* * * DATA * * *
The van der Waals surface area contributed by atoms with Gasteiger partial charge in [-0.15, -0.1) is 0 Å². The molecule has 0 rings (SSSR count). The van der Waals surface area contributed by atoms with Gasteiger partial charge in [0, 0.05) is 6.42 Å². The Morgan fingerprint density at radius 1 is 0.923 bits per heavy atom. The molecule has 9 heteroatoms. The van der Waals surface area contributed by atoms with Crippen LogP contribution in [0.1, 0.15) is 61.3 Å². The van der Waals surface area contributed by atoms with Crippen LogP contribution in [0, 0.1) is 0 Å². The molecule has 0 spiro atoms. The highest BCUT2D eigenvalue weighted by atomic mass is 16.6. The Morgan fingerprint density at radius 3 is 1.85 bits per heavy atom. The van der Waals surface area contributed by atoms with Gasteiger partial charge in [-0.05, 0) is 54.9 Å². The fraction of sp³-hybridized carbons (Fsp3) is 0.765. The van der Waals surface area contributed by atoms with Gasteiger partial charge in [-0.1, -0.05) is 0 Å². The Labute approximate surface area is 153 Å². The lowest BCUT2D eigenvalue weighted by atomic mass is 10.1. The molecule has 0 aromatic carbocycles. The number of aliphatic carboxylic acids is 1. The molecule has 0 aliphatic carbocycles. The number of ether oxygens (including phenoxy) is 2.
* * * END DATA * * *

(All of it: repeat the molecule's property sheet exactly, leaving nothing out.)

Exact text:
The van der Waals surface area contributed by atoms with Gasteiger partial charge in [-0.15, -0.1) is 0 Å². The molecule has 0 rings (SSSR count). The van der Waals surface area contributed by atoms with Gasteiger partial charge in [0, 0.05) is 6.42 Å². The Morgan fingerprint density at radius 1 is 0.923 bits per heavy atom. The molecule has 9 heteroatoms. The van der Waals surface area contributed by atoms with Crippen LogP contribution in [0.1, 0.15) is 61.3 Å². The van der Waals surface area contributed by atoms with Crippen LogP contribution in [0, 0.1) is 0 Å². The molecule has 0 spiro atoms. The highest BCUT2D eigenvalue weighted by atomic mass is 16.6. The Morgan fingerprint density at radius 3 is 1.85 bits per heavy atom. The van der Waals surface area contributed by atoms with Gasteiger partial charge in [-0.05, 0) is 54.9 Å². The fraction of sp³-hybridized carbons (Fsp3) is 0.765. The van der Waals surface area contributed by atoms with Gasteiger partial charge in [-0.1, -0.05) is 0 Å². The Labute approximate surface area is 153 Å². The lowest BCUT2D eigenvalue weighted by atomic mass is 10.1. The molecule has 0 aromatic carbocycles. The number of aliphatic carboxylic acids is 1. The molecule has 0 aliphatic carbocycles. The number of ether oxygens (including phenoxy) is 2.